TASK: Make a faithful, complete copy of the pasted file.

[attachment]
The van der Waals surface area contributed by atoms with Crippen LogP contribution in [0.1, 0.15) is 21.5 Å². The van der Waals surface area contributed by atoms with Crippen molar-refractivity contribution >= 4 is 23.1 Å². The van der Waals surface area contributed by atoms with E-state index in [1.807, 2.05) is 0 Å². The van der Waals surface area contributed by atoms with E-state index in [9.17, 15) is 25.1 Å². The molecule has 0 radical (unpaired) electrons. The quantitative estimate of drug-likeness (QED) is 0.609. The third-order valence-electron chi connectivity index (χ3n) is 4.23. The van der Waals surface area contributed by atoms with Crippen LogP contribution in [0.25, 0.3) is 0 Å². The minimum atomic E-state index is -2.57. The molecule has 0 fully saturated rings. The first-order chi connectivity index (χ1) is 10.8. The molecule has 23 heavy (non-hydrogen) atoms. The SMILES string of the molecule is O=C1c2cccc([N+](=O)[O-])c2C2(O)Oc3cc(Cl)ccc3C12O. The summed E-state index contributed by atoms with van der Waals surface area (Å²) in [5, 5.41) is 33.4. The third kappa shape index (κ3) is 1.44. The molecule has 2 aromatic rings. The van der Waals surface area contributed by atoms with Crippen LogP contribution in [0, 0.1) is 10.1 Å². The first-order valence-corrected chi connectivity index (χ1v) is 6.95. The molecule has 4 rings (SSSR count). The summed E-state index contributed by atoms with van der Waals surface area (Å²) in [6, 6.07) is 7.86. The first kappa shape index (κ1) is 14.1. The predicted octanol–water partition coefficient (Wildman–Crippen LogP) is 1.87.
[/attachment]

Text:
The van der Waals surface area contributed by atoms with Crippen LogP contribution in [0.1, 0.15) is 21.5 Å². The van der Waals surface area contributed by atoms with Crippen molar-refractivity contribution >= 4 is 23.1 Å². The van der Waals surface area contributed by atoms with E-state index in [1.807, 2.05) is 0 Å². The van der Waals surface area contributed by atoms with E-state index in [9.17, 15) is 25.1 Å². The molecule has 0 radical (unpaired) electrons. The quantitative estimate of drug-likeness (QED) is 0.609. The third-order valence-electron chi connectivity index (χ3n) is 4.23. The van der Waals surface area contributed by atoms with Crippen LogP contribution in [0.25, 0.3) is 0 Å². The minimum atomic E-state index is -2.57. The molecule has 0 fully saturated rings. The first-order chi connectivity index (χ1) is 10.8. The molecule has 23 heavy (non-hydrogen) atoms. The SMILES string of the molecule is O=C1c2cccc([N+](=O)[O-])c2C2(O)Oc3cc(Cl)ccc3C12O. The summed E-state index contributed by atoms with van der Waals surface area (Å²) in [5, 5.41) is 33.4. The third kappa shape index (κ3) is 1.44. The molecule has 2 aromatic rings. The van der Waals surface area contributed by atoms with Crippen LogP contribution in [0, 0.1) is 10.1 Å². The first-order valence-corrected chi connectivity index (χ1v) is 6.95. The molecule has 4 rings (SSSR count). The summed E-state index contributed by atoms with van der Waals surface area (Å²) in [6, 6.07) is 7.86. The first kappa shape index (κ1) is 14.1. The predicted octanol–water partition coefficient (Wildman–Crippen LogP) is 1.87.